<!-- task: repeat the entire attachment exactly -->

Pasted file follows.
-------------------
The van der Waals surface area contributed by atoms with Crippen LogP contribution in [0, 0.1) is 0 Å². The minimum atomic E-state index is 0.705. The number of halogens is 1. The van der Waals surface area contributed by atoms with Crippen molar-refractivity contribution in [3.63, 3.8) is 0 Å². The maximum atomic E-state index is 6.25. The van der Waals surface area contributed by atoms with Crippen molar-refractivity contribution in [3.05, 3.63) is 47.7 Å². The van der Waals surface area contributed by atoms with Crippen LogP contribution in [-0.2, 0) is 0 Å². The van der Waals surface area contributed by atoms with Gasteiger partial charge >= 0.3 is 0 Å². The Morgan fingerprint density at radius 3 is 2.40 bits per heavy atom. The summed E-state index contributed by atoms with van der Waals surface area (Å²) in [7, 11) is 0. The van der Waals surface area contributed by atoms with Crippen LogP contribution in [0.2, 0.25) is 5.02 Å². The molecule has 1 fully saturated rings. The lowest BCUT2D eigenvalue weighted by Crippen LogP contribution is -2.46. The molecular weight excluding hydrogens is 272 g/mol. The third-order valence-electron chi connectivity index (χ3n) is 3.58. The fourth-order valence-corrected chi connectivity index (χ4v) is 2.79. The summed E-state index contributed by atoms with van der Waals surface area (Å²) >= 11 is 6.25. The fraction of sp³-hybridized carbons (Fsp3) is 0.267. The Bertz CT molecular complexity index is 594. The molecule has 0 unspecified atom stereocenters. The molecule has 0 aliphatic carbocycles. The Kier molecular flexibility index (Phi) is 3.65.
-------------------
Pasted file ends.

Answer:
The van der Waals surface area contributed by atoms with Crippen LogP contribution in [0, 0.1) is 0 Å². The minimum atomic E-state index is 0.705. The number of halogens is 1. The van der Waals surface area contributed by atoms with Crippen molar-refractivity contribution in [3.63, 3.8) is 0 Å². The maximum atomic E-state index is 6.25. The van der Waals surface area contributed by atoms with Crippen molar-refractivity contribution in [3.05, 3.63) is 47.7 Å². The van der Waals surface area contributed by atoms with Crippen LogP contribution in [-0.2, 0) is 0 Å². The van der Waals surface area contributed by atoms with Gasteiger partial charge >= 0.3 is 0 Å². The Morgan fingerprint density at radius 3 is 2.40 bits per heavy atom. The summed E-state index contributed by atoms with van der Waals surface area (Å²) in [7, 11) is 0. The van der Waals surface area contributed by atoms with Crippen LogP contribution in [0.2, 0.25) is 5.02 Å². The molecule has 1 fully saturated rings. The lowest BCUT2D eigenvalue weighted by Crippen LogP contribution is -2.46. The molecular weight excluding hydrogens is 272 g/mol. The third-order valence-electron chi connectivity index (χ3n) is 3.58. The fourth-order valence-corrected chi connectivity index (χ4v) is 2.79. The summed E-state index contributed by atoms with van der Waals surface area (Å²) >= 11 is 6.25. The fraction of sp³-hybridized carbons (Fsp3) is 0.267. The Bertz CT molecular complexity index is 594. The molecule has 0 unspecified atom stereocenters. The molecule has 0 aliphatic carbocycles. The Kier molecular flexibility index (Phi) is 3.65.